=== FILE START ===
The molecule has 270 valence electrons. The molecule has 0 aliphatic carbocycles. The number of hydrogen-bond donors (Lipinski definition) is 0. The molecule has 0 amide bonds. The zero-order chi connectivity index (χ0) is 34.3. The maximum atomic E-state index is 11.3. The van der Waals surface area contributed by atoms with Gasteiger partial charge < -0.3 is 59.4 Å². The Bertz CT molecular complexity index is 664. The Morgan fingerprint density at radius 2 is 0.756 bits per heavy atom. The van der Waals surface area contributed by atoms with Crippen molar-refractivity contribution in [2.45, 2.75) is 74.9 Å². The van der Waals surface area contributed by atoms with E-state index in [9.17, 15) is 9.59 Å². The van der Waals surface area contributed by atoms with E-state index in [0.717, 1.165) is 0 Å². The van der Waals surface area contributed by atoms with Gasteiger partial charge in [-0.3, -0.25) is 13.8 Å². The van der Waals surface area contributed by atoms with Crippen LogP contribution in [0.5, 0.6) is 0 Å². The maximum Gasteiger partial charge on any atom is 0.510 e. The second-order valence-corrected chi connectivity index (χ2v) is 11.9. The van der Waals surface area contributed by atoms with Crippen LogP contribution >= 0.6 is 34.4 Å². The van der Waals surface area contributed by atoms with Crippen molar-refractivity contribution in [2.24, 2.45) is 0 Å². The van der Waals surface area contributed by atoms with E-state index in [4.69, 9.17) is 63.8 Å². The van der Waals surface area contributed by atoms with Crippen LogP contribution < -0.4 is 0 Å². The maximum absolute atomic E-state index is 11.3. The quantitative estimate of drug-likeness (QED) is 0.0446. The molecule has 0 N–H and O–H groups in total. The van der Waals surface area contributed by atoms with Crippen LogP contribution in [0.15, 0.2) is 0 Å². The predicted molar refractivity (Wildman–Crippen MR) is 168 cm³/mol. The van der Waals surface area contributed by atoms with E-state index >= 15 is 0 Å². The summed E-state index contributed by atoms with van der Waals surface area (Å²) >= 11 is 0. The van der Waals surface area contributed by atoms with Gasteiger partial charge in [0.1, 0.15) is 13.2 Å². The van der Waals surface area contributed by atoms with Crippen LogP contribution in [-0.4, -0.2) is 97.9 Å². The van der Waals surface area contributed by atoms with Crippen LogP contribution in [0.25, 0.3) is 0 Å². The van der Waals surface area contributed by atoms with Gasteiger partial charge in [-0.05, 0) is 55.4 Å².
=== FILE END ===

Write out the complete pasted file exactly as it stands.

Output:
The molecule has 270 valence electrons. The molecule has 0 aliphatic carbocycles. The number of hydrogen-bond donors (Lipinski definition) is 0. The molecule has 0 amide bonds. The zero-order chi connectivity index (χ0) is 34.3. The maximum atomic E-state index is 11.3. The van der Waals surface area contributed by atoms with Gasteiger partial charge < -0.3 is 59.4 Å². The Bertz CT molecular complexity index is 664. The Morgan fingerprint density at radius 2 is 0.756 bits per heavy atom. The van der Waals surface area contributed by atoms with Crippen molar-refractivity contribution in [2.45, 2.75) is 74.9 Å². The van der Waals surface area contributed by atoms with E-state index in [9.17, 15) is 9.59 Å². The van der Waals surface area contributed by atoms with E-state index in [0.717, 1.165) is 0 Å². The van der Waals surface area contributed by atoms with Gasteiger partial charge in [-0.3, -0.25) is 13.8 Å². The van der Waals surface area contributed by atoms with Crippen LogP contribution in [0.5, 0.6) is 0 Å². The maximum Gasteiger partial charge on any atom is 0.510 e. The second-order valence-corrected chi connectivity index (χ2v) is 11.9. The van der Waals surface area contributed by atoms with Crippen LogP contribution >= 0.6 is 34.4 Å². The van der Waals surface area contributed by atoms with Crippen molar-refractivity contribution in [2.24, 2.45) is 0 Å². The van der Waals surface area contributed by atoms with E-state index in [4.69, 9.17) is 63.8 Å². The van der Waals surface area contributed by atoms with Crippen LogP contribution < -0.4 is 0 Å². The maximum absolute atomic E-state index is 11.3. The quantitative estimate of drug-likeness (QED) is 0.0446. The molecule has 0 N–H and O–H groups in total. The van der Waals surface area contributed by atoms with Crippen LogP contribution in [0.15, 0.2) is 0 Å². The predicted molar refractivity (Wildman–Crippen MR) is 168 cm³/mol. The van der Waals surface area contributed by atoms with E-state index >= 15 is 0 Å². The summed E-state index contributed by atoms with van der Waals surface area (Å²) >= 11 is 0. The van der Waals surface area contributed by atoms with Gasteiger partial charge in [0.1, 0.15) is 13.2 Å². The van der Waals surface area contributed by atoms with Crippen LogP contribution in [-0.4, -0.2) is 97.9 Å². The van der Waals surface area contributed by atoms with Crippen LogP contribution in [0.25, 0.3) is 0 Å². The van der Waals surface area contributed by atoms with Gasteiger partial charge in [-0.05, 0) is 55.4 Å².